A Women’s March in Mexico City Turns Violent, With at Least 81 Injured

MEXICO CITY — Hundreds of women marched on Mexico’s seat of government Monday, some carrying their children, others blowtorches, bats and hammers, prepared for a confrontation they hoped would force the country to tackle rampant violence against women.

The International Women’s Day protest was fueled by anger at President Andrés Manuel López Obrador, who has backed a politician accused by several women of rape in a country that suffers some of the world’s worst rates of gender violence. Despite a rift within the governing party over the issue, Mr. López Obrador has supported the politician ahead of June elections.

As the protesters gathered around the national palace — Mr. Lopez Obrador’s residence and the seat of government — their ire was focused on a metal fence that had been erected to protect the building from being overrun. Women wearing black balaclavas pulled down parts of the barricade as the police fired volleys of flash-bang grenades into the crowd, causing several small stampedes.

At least 62 police and 19 civilians were injured by late Monday evening, according to Mexico City’s security branch.

While Mr. López Obrador has portrayed his presidency as part of a populist movement to lift up the marginalized in Mexico, women activists say the president has in fact been ignoring the needs of half the population. The president insisted on Monday that his government is committed to equality, but critics argue that little has been done about violence against women during his time in power.

In the roughly two years since Mr. López Obrador took office, the rates of violence against women have not changed significantly. Last year, an average of 10 women were killed in Mexico every day, and there were some 16,000 cases of rape. An investigation by one news site, Animal Politico, found that from 2014 to 2018, only about 5 percent of all sexual assault allegations, including rape, resulted in a criminal sentence.

It is that impunity that has enraged Mexico’s feminists, leading some groups to embrace violence as a tactic to force the nation to pay attention to their demands.

“We fight today so we don’t die tomorrow,” women chanted Monday as they marched across the city to the national palace. Others declared, “The fault is not mine, not because of where I was or what I was wearing.”

Over the weekend, activists spray-painted the barricade around the palace with the names of women killed by their husbands, boyfriends or supposed admirers.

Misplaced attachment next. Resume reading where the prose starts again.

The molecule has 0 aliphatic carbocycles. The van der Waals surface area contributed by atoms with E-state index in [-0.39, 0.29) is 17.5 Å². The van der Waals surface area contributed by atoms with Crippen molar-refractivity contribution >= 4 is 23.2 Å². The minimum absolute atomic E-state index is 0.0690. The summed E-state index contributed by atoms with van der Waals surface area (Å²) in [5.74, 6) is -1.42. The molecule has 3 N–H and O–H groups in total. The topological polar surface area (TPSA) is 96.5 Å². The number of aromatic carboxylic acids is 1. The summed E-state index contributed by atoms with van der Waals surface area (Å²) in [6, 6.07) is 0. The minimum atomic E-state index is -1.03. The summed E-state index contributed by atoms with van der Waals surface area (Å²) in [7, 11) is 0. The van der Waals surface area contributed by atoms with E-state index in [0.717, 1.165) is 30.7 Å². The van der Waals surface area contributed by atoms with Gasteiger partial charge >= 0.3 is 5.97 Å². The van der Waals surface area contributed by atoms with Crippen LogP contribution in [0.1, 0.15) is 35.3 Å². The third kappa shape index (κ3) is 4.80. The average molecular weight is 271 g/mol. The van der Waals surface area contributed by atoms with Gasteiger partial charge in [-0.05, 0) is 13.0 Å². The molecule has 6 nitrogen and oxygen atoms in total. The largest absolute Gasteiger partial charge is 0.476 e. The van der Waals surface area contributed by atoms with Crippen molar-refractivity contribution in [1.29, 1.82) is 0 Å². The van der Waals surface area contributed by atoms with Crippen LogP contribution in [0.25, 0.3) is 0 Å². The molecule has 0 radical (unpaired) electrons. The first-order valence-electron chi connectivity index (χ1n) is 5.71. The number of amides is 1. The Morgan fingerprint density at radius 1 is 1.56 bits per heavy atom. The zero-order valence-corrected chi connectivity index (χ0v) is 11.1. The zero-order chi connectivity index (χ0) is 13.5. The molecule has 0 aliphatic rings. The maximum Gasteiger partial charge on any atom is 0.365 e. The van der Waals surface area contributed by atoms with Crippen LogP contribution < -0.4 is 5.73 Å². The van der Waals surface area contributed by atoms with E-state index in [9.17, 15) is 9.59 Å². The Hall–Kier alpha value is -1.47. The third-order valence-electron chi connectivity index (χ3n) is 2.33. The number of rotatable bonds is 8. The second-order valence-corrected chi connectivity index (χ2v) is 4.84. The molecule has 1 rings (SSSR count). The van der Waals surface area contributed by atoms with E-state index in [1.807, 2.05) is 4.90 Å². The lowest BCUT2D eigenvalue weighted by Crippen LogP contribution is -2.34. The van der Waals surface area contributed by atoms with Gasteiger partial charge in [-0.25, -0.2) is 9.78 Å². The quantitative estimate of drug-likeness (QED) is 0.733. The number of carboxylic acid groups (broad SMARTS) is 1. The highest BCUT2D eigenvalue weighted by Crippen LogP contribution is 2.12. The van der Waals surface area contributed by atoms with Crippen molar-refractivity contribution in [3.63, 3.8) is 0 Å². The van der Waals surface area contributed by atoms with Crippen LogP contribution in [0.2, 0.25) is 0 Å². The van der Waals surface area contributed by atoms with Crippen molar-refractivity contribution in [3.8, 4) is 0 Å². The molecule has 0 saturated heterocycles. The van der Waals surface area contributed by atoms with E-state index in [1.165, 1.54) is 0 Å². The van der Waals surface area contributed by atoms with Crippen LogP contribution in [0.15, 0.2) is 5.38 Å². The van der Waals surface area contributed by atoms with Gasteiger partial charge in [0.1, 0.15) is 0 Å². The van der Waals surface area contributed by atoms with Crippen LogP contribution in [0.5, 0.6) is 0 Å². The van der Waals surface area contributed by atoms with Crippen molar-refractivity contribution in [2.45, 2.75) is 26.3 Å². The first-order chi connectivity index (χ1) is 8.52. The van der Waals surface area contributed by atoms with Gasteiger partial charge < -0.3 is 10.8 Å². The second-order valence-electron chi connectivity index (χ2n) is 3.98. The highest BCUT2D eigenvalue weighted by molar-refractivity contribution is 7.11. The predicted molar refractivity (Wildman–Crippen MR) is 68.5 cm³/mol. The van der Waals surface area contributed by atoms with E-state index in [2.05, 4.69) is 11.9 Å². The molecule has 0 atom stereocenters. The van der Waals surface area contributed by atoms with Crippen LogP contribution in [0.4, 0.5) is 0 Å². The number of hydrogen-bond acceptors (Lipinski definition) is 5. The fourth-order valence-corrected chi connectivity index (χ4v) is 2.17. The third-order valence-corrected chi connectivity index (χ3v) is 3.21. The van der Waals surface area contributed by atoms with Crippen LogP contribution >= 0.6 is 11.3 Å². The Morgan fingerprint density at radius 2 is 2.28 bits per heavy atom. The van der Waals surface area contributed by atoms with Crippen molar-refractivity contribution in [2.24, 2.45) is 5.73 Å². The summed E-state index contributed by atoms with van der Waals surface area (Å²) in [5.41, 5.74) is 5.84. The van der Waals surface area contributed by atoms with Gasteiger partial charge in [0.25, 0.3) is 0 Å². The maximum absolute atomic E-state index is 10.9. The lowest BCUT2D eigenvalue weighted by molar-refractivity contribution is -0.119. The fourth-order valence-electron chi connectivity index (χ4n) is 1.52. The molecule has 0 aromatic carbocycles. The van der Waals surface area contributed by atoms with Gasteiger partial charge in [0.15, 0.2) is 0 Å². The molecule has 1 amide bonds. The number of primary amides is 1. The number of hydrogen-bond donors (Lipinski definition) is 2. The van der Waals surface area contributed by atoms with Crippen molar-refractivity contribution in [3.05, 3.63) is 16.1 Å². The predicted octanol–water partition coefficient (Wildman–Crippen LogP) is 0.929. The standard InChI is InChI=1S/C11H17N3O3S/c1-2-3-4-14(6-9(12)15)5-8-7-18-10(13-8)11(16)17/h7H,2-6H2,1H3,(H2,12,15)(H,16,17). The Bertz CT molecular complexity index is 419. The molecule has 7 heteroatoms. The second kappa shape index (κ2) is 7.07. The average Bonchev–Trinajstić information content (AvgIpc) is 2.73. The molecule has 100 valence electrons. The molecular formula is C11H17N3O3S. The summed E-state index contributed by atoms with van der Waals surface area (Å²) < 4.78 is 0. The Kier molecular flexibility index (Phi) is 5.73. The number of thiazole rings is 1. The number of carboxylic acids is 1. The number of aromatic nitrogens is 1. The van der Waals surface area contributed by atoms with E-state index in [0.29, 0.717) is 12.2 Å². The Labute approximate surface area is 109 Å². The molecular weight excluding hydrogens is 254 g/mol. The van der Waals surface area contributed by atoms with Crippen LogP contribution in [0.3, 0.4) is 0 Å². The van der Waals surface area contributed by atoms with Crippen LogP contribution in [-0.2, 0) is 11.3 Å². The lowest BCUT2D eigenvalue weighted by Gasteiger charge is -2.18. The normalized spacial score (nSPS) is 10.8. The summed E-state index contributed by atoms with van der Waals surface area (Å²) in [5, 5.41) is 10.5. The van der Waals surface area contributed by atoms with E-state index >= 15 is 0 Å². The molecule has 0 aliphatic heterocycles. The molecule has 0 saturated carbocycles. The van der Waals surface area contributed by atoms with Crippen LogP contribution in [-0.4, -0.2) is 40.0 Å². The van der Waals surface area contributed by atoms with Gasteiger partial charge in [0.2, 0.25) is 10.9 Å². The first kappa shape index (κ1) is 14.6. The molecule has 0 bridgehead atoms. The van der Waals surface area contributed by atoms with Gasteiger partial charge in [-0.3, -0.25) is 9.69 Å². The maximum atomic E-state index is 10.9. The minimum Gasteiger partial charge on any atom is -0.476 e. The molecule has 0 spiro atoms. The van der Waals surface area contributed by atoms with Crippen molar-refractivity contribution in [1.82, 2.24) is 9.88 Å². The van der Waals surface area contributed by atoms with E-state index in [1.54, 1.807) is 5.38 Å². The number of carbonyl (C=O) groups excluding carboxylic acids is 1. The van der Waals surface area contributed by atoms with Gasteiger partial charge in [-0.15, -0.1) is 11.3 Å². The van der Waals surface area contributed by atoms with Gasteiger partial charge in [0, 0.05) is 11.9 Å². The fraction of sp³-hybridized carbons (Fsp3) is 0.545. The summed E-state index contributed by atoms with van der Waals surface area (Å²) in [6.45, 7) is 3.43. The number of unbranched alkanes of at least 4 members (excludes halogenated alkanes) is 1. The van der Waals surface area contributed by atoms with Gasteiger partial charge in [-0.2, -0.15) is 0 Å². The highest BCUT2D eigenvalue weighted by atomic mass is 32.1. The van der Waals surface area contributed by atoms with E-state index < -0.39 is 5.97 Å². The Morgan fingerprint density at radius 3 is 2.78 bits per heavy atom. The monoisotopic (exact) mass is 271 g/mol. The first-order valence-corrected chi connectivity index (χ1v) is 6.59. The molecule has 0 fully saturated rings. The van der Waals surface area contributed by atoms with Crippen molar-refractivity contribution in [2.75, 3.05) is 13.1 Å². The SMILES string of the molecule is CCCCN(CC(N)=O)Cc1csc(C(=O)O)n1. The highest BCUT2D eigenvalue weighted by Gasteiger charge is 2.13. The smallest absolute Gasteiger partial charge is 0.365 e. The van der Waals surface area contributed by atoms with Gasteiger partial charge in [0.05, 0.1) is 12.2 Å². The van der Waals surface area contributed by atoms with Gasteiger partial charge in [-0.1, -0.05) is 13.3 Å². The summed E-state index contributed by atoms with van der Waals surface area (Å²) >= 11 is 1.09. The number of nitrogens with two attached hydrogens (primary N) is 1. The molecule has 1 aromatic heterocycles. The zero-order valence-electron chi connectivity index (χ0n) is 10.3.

Ivette Granados, 49, and her daughter Maria Puente, 16, attended Monday’s protest together. They said they were angered by their daily struggle against the sexual abuse many say is every woman’s common experience in Mexico. Mother and daughter took turns listing off the assaults they said they had suffered over the years: being grabbed in the street, on the metro or at a party, and men flashing their genitals at them in public.

While Ms. Granados did not agree with using violence as a tactic to further the feminist movement, she lamented that it seemed to be the only thing that made the nation take notice of their yearslong struggle for equality.

“I have already seen it throughout history in the peaceful marches of women — they did not give any results,” said Ms. Granados. “I think that these things make governments and people turn around. And even if I don’t agree, life has shown me that only then do they turn around to see these situations.”

This year’s protests, which cumulatively drew several thousand women, were much smaller than those in 2020, when tens of thousands turned out.

Some women pointed to the coronavirus as the cause for the smaller turnout.

Last year, protesters filled the capital’s streets after several grisly assaults against women sparked public outrage, including the killing of a 7-year-old girl who was found disemboweled in a body bag.

A day later, tens of thousands of women stayed home from work in a nationwide strike to protest the violence.

Mr. López Obrador has repeatedly minimized the protest movement or accused feminist groups of being politically motivated.

And he has further incensed many women in Mexico by refusing to condemn a leading member of his own party who has been accused of sexual assault by several women. The candidate, Félix Salgado Macedonio, is running for governor in the state of Guerrero, pending a party poll to confirm his candidacy.

On the morning of Monday’s protest, the president again accused conservative groups of co-opting the feminist movement, and claimed that women’s marches had begun only after he took power. He pointed to his own government as a commitment to his struggle for equality, the first cabinet in Mexican history to have half the seats filled by women.

Mr. López Obrador defended the wall his government erected around the national palace. And he said that while he supported the feminist movement, he would not tolerate the violence or the vandalism seen during the women’s march last year.

Ms. Granados and her daughter said the wall felt out of keeping for a president who says he is a man of the people.

“Look, I don’t agree to destroy monuments or damage, right?” Ms. Granados said. “But it is also clear to me that a monument is not worth more than the life of a girl.”

Her daughter, Ms. Puente, piped up.

The wall, she said, “is a contradiction.”

Ana Sosa in Mexico City contributed reporting.

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